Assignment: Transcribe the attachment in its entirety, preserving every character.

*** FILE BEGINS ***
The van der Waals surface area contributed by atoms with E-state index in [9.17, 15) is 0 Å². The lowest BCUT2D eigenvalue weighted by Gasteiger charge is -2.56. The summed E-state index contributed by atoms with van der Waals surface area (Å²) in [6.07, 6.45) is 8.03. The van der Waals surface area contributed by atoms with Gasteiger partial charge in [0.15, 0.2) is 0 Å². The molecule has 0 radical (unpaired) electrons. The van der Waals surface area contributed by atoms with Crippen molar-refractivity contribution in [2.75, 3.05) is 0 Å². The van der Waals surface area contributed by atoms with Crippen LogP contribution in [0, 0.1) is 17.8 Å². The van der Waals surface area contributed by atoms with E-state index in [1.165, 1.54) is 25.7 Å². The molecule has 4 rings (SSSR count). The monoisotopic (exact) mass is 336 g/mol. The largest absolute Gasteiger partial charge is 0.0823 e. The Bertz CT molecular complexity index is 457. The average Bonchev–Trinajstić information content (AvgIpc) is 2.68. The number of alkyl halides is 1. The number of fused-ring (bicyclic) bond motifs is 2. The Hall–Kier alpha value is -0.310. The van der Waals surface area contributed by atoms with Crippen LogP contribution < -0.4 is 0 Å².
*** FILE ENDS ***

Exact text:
The van der Waals surface area contributed by atoms with E-state index in [9.17, 15) is 0 Å². The lowest BCUT2D eigenvalue weighted by Gasteiger charge is -2.56. The summed E-state index contributed by atoms with van der Waals surface area (Å²) in [6.07, 6.45) is 8.03. The van der Waals surface area contributed by atoms with Gasteiger partial charge in [0.15, 0.2) is 0 Å². The molecule has 0 radical (unpaired) electrons. The van der Waals surface area contributed by atoms with Crippen molar-refractivity contribution in [2.75, 3.05) is 0 Å². The van der Waals surface area contributed by atoms with Crippen LogP contribution in [0, 0.1) is 17.8 Å². The van der Waals surface area contributed by atoms with E-state index in [1.165, 1.54) is 25.7 Å². The molecule has 4 rings (SSSR count). The monoisotopic (exact) mass is 336 g/mol. The largest absolute Gasteiger partial charge is 0.0823 e. The Bertz CT molecular complexity index is 457. The average Bonchev–Trinajstić information content (AvgIpc) is 2.68. The number of alkyl halides is 1. The number of fused-ring (bicyclic) bond motifs is 2. The Hall–Kier alpha value is -0.310. The van der Waals surface area contributed by atoms with Crippen LogP contribution < -0.4 is 0 Å².